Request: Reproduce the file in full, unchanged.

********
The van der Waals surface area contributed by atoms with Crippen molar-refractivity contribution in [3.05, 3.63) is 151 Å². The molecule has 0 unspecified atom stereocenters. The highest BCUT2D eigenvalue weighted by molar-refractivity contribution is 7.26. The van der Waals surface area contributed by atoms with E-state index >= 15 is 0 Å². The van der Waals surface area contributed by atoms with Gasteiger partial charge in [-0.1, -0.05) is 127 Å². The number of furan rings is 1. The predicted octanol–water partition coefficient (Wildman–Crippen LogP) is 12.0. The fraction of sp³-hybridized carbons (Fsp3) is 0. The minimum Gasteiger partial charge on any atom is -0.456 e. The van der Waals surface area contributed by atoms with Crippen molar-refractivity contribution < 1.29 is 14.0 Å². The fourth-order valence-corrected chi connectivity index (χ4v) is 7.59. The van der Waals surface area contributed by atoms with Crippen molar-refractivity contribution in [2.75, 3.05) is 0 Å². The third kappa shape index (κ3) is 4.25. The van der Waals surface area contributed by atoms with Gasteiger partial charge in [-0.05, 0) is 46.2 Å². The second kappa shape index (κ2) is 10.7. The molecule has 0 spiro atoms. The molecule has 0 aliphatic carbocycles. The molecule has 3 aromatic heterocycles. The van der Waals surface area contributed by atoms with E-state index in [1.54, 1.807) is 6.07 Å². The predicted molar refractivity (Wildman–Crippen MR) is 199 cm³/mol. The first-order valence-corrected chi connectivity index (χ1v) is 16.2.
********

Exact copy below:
The van der Waals surface area contributed by atoms with Crippen molar-refractivity contribution in [3.05, 3.63) is 151 Å². The molecule has 0 unspecified atom stereocenters. The highest BCUT2D eigenvalue weighted by molar-refractivity contribution is 7.26. The van der Waals surface area contributed by atoms with E-state index >= 15 is 0 Å². The van der Waals surface area contributed by atoms with Gasteiger partial charge in [-0.1, -0.05) is 127 Å². The number of furan rings is 1. The predicted octanol–water partition coefficient (Wildman–Crippen LogP) is 12.0. The fraction of sp³-hybridized carbons (Fsp3) is 0. The minimum Gasteiger partial charge on any atom is -0.456 e. The van der Waals surface area contributed by atoms with Crippen molar-refractivity contribution < 1.29 is 14.0 Å². The fourth-order valence-corrected chi connectivity index (χ4v) is 7.59. The van der Waals surface area contributed by atoms with Crippen molar-refractivity contribution in [2.75, 3.05) is 0 Å². The third kappa shape index (κ3) is 4.25. The van der Waals surface area contributed by atoms with Gasteiger partial charge in [-0.05, 0) is 46.2 Å². The second kappa shape index (κ2) is 10.7. The molecule has 0 spiro atoms. The molecule has 0 aliphatic carbocycles. The molecule has 3 aromatic heterocycles. The van der Waals surface area contributed by atoms with E-state index in [1.54, 1.807) is 6.07 Å². The predicted molar refractivity (Wildman–Crippen MR) is 199 cm³/mol. The first-order valence-corrected chi connectivity index (χ1v) is 16.2.